citizenship

anonymous asked:

Stop bumming off of people???? You're an adult and this is embarrassing.

Anonymous asked you: Don’t cheat people out of their money.

No, you know what’s embarrassing??

That I was held back at customs for more than two fucking hours just because I was flying alone and I’m young and single. That the US custom agent who fucking interrogated me in a room looked me in the eyes and said “I can tell that you’re lying.”

That even though I am currently residing in the US on a legal six months permit I keep getting called an “illegal.” Illegal. Like if I were a crime.

What’s embarrassing is how fucking hard you americans try to keep us out of your country, that the waiting list to be even given the chance to be a legal resident is years long, that the immigration test is so hard not even americans pass it, that even though you’re supposed to have “no official language” there’s an English test to cross the border.

And did I mention that shit is fucking expensive? Do you have $765 to spare? Did you know that fee doesn’t guarantee you your residence in the country?

It’s embarrassing that I have to asks for donations because I can get permanently banned from the fucking country where my girlfriend lives if I try to get employed.

That if I do get employed, my boss will most likely take advantage of me and not pay me like a human being, not pay me the minimum wage or give me a health insurance because I wouldn’t be able to legally demand it.

What’s embarrassing is that I can’t get loans or financial aid or grants because I’m not a legal resident. That I can’t get most scholarships because I’m not a legal resident.  That somehow collage is three times more expensive for me than it is for you because I’m not a legal resident.

That every news article I browse about immigrants is plagued with comments like “go back to your country” and “stop stealing our jobs” even though you know which fucking jobs we get? The hard ones.  The unwanted ones. The ones you americans cannot deign yourself to do.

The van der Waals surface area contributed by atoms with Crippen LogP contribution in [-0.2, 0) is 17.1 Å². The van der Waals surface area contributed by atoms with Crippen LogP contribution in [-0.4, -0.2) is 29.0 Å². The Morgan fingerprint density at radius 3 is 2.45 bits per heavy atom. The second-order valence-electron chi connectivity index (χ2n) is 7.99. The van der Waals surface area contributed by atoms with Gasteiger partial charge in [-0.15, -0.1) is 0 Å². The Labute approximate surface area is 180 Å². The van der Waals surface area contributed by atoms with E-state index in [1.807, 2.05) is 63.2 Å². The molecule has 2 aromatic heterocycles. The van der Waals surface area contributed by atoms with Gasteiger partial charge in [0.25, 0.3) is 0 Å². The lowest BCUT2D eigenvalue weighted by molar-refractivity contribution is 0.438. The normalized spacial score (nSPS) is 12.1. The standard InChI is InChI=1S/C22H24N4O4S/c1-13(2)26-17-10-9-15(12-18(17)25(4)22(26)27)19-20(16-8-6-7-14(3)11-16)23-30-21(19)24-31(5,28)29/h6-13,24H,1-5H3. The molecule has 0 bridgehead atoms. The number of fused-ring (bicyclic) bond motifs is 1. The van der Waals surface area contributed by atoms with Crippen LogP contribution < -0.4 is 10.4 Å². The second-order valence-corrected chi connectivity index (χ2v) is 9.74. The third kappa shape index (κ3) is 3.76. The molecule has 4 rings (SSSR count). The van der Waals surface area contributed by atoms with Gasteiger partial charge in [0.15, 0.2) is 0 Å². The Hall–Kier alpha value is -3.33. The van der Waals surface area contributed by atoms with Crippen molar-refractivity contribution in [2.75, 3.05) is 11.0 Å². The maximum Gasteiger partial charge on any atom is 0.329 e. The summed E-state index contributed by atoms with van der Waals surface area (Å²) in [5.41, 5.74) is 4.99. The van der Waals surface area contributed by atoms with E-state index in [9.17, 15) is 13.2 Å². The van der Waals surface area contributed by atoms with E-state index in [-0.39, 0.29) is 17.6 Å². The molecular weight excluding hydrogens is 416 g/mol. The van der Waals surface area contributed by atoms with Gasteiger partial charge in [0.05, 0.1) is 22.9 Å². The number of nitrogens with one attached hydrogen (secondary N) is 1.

What’s embarrassing is that my fucking situation “bums you off”. Give me a fucking break.

That, anon, is fucking embarrassing. Fuck off.

Doctoring Freedom: The Politics of African American Medical Care in Slavery and Emancipation by Gretchen Long

For enslaved and newly freed African Americans, attaining freedom and citizenship without health for themselves and their families would have been an empty victory. Even before emancipation, African Americans recognized that control of their bodies was a critical battleground in their struggle for autonomy, and they devised strategies to retain at least some of that control. In Doctoring Freedom, Gretchen Long tells the stories of African Americans who fought for access to both medical care and medical education, showing the important relationship between medical practice and political identity.

Working closely with antebellum medical journals, planters’ diaries, agricultural publications, letters from wounded African American soldiers, WPA narratives, and military and Freedmen’s Bureau reports, Long traces African Americans’ political acts to secure medical care: their organizing mutual-aid societies, their petitions to the federal government, and, as a last resort, their founding of their own medical schools, hospitals, and professional organizations. She also illuminates work of the earliest generation of black physicians, whose adult lives spanned both slavery and freedom. For African Americans, Long argues, claiming rights as both patients and practitioners was a political and highly charged act in both slavery and emancipation.

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Anderson Desir, 9, shares a dream with many boys his age in the Dominican Republic: He wants to grow up and play baseball in la liga grande, otherwise known as American Major League Baseball.

But there’s an important difference between Anderson and the 80 Dominican kids from his summer baseball league in San Pedro de Macoris: Anderson is Haitian.

In a controversial decision last year, the Dominican Constitutional Court ruled that those born in the country are not citizens unless at least one parent is a legal resident.

The decision could cause problems for Haitians living in the Dominican Republic, like Anderson, whose parents brought him here from Haiti shortly after he was born. However, the ruling especially affects an estimated 250,000 Haitian descendants born in the Dominican Republic, including Anderson’s two siblings — his sister Rosaura, 6, and his brother Mickael, 2.